[This post is part of the 10 Principles blog series, an ongoing exploration of the history, philosophy and dynamics of Burning Man’s 10 Principles in Black Rock City and around the world. We welcome your voice in the conversation.]
Now and again somebody tries to tempt (or badger) the Burning Man organization into taking stand on a political issue – most recently the dust-up at the Bundy Ranch in Nevada.
Why doesn’t Burning Man take a stand? The answer is simple: our principle of Radical Inclusion. “Anyone may be a part of Burning Man. We welcome and respect the stranger. No prerequisites exist for participation in our community.”
While many of our staff are politically active (across the entire political spectrum, actually), we pride ourselves on facilitating and cultivating a community that welcomes all political stripes. And religious stripes. And genders. And races. And creeds. And sexual preferences. And … you get the idea.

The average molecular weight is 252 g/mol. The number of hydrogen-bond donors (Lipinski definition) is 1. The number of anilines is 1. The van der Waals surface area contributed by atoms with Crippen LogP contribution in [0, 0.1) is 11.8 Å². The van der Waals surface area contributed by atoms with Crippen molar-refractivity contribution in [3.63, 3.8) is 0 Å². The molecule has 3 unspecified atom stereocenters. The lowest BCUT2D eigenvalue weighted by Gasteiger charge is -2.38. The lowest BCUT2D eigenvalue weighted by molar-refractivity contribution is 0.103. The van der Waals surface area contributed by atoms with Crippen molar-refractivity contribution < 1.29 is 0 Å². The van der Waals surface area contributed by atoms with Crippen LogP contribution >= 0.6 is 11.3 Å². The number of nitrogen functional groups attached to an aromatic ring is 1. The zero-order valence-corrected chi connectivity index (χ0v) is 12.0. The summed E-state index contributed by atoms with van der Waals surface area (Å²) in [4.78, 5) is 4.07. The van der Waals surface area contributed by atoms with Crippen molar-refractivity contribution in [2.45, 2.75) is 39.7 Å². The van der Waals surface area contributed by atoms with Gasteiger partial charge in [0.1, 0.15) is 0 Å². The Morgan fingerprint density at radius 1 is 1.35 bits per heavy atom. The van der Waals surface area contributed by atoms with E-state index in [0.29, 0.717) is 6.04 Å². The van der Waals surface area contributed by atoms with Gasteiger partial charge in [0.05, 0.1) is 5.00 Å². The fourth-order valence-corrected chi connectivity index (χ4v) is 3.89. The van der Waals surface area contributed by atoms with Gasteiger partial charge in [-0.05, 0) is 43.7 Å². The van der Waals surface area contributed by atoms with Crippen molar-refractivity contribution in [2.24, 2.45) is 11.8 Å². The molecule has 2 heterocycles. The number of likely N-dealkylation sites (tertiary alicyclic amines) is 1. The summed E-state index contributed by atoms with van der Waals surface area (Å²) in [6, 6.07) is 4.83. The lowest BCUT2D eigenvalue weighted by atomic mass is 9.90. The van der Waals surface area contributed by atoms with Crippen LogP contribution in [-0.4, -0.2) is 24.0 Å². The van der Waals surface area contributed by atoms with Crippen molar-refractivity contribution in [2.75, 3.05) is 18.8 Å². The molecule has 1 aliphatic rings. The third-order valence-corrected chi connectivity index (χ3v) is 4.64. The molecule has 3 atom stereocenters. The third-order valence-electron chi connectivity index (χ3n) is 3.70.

We believe the best way for people to develop and evolve their political positions toward a better future is through interpersonal connection, sharing ideas, and engaging in informed dialog with people representing a diversity of perspectives.
Face-to-face interaction is key in this equation … which reflects another of our 10 Principles: Immediacy. “Immediate experience is, in many ways, the most important touchstone of value in our culture. We seek to overcome barriers standing between us and a recognition of our inner selves, the reality of those around us, participation in society, and contact with a natural world exceeding human powers. No idea can substitute for this experience.”
One of those barriers is the anonymity of the Internet. (Have you seen the quality of political dialog on the Internet lately? Right … we rest our case.)
Whether you’re in Black Rock City, involved with one of our Regionals, or just quietly living a life based on Burner values, Burning Man provides the opportunity for you to discover your authentic self, and realize the potential of your true passions. We don’t deign to tell you what to do with that potential, or where to direct your activism, or your interests, or your anger, if that’s the way you want to roll. We provide a crucible in which you — any of you— can figure that out.
We want to better the world. We ALL want to better the world — and people have vastly different visions of what that actually looks like. We’re not going to tell you what that looks like, but we can provide the space to find out for yourself.
And perhaps that is what a better world looks like.